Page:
The church is an ancient structure dating from the first half of the 12th Century and may have been built on the site of an earlier Saxon building, much of the stone used came from the nearby Roman fort.
The interior of the church is one of simple, serene beauty with limewashed walls contrasting with bare stone. All about you are reminders of the history of the village with monolith stone pillars from the fort supporting the arcade of the north aisle. In the chancel are canon stalls with misericord seats, reminders of the pre-Reformation times when Lanchester was a collegiate church and the second largest parish in the Diocese. The altar rail is Jacobean and has been recently restored. Three panels of mediaeval glass are displayed in the chancel. On the floors and walls are numerous memorials to former incumbents and members of local families including one to William Hedley, the locomotive engineer. The pews and several other pieces of furniture are by Robert Thompson of Kilburn and bear his mouse trademark.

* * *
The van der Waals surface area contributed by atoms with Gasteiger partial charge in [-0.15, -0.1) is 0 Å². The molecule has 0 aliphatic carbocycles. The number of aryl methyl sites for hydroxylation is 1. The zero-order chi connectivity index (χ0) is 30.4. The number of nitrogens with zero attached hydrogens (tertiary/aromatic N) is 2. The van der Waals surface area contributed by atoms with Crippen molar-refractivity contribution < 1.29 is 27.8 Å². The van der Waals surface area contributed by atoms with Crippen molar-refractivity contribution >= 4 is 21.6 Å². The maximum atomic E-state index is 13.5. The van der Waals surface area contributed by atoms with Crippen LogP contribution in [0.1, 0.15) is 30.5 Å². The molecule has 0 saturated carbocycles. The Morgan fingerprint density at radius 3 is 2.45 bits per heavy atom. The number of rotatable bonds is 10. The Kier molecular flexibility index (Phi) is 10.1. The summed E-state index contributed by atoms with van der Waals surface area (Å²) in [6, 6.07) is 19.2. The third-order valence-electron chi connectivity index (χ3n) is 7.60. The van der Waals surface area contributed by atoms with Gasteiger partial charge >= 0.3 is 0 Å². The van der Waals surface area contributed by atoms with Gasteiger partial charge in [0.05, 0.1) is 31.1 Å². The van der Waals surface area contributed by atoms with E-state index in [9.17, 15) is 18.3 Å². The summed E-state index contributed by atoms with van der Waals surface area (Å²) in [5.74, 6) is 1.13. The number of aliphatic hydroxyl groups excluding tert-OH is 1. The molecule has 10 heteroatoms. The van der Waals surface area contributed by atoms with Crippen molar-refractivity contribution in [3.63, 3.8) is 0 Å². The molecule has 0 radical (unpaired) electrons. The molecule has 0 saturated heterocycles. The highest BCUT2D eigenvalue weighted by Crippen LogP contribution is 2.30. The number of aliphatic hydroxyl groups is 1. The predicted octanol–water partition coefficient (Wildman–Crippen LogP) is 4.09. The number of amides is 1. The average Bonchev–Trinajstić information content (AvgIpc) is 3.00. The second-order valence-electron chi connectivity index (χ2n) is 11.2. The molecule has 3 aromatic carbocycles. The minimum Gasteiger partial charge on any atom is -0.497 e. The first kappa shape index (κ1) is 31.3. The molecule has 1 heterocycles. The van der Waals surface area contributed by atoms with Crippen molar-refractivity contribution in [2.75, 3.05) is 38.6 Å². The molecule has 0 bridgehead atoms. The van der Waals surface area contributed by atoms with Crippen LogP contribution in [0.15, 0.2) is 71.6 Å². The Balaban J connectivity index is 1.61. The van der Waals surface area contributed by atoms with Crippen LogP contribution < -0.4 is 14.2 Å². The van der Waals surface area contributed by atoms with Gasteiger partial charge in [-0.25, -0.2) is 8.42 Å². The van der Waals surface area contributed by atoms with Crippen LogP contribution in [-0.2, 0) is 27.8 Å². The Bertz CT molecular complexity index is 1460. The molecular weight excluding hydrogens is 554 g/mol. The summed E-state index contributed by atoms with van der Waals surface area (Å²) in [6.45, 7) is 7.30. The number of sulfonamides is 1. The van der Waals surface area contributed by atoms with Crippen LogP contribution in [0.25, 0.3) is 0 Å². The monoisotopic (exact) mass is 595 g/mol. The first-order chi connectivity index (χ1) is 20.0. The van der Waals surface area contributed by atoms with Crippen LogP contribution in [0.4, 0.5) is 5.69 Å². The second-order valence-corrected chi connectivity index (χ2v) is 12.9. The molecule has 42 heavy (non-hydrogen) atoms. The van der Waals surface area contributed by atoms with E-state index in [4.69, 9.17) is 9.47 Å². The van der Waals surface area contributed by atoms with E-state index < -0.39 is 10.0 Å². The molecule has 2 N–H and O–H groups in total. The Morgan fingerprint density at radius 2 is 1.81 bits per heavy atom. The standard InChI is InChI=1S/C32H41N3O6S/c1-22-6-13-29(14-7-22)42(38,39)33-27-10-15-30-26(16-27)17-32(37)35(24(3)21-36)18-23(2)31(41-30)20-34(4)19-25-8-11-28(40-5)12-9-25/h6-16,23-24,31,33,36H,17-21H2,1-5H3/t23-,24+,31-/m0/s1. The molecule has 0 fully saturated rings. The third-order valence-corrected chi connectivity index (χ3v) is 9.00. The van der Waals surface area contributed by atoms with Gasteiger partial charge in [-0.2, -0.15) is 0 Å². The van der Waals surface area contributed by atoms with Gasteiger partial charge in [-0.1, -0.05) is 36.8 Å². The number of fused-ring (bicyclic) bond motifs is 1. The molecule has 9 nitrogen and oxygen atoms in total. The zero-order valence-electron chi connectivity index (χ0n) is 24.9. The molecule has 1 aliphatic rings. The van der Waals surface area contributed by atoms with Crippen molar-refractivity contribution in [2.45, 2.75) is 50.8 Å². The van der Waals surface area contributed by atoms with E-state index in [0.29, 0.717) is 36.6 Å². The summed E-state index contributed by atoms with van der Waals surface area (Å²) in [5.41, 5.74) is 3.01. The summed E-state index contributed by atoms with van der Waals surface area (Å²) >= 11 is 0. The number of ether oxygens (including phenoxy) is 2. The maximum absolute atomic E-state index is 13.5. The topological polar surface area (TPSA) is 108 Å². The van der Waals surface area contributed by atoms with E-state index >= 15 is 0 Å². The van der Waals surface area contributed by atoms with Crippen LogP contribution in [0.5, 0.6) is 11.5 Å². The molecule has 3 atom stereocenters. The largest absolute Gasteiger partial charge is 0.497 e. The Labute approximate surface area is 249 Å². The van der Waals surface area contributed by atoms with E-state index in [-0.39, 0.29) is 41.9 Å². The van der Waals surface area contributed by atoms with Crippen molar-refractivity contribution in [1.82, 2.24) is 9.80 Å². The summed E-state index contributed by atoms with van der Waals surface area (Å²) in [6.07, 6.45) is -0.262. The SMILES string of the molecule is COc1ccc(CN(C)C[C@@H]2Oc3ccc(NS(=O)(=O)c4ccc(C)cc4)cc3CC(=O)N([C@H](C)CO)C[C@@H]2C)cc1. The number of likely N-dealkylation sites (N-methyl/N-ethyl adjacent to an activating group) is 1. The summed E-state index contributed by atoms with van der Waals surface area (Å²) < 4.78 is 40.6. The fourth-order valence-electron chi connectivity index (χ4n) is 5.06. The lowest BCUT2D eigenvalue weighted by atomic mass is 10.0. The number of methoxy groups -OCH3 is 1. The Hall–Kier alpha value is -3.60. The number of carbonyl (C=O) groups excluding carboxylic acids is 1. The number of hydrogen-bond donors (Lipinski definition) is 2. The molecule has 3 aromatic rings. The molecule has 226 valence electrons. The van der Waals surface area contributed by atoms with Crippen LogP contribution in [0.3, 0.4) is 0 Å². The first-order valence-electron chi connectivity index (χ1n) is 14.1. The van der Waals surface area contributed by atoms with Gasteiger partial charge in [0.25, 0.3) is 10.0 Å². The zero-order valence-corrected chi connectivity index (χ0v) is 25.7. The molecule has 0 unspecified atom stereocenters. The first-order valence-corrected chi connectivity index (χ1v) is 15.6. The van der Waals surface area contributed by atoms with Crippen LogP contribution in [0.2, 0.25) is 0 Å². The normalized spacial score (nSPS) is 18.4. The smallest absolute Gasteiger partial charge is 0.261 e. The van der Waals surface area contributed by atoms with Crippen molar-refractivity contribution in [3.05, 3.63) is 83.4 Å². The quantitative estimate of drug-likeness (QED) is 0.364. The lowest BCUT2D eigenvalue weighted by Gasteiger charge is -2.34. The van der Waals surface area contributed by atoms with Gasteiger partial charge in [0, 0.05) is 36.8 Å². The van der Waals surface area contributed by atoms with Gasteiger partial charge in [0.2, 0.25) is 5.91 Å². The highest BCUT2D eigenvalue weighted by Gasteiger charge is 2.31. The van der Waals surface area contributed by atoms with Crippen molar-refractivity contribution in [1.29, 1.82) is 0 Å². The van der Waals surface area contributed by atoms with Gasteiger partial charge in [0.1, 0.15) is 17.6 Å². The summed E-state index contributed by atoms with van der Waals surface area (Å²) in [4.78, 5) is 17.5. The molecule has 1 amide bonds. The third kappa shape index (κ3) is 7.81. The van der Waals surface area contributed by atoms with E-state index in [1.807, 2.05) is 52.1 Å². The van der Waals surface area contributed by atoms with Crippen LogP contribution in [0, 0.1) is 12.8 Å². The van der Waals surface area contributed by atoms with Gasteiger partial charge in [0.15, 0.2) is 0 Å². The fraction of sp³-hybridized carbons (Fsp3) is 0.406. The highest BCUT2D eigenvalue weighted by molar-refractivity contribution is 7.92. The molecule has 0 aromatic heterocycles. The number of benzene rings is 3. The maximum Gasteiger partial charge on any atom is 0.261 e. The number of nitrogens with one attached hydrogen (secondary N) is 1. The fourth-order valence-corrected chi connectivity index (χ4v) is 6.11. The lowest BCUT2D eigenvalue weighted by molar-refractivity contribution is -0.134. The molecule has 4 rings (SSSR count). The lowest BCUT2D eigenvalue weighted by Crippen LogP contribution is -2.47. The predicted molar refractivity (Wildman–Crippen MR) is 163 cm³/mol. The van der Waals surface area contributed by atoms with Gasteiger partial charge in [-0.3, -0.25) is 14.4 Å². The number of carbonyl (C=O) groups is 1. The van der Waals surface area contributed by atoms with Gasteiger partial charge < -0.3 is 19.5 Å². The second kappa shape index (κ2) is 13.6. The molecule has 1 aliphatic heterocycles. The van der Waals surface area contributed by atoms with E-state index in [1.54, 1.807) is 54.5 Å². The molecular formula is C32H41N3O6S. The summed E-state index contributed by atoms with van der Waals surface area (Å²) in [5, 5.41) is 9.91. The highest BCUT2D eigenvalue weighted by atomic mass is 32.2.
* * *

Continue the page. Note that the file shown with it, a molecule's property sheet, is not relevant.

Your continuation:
In the South Porch can be found Roman altars and other ancient stone pieces.
At the west end of the nave is the tower which houses, from the ground floor up:- the choir vestry, the ringing chamber, the clock chamber, the belfry with its ring of eight bells.
Access can be arranged via the Vicar or Church Wardens.
Usually open from 9.00am on weekdays for Morning Prayer, Eucharist Service on Wednesday mornings, but may not be open later in day. Plans to open on regular basis so check at http://www.theparishoflanchesterandburnhope.co.uk/.
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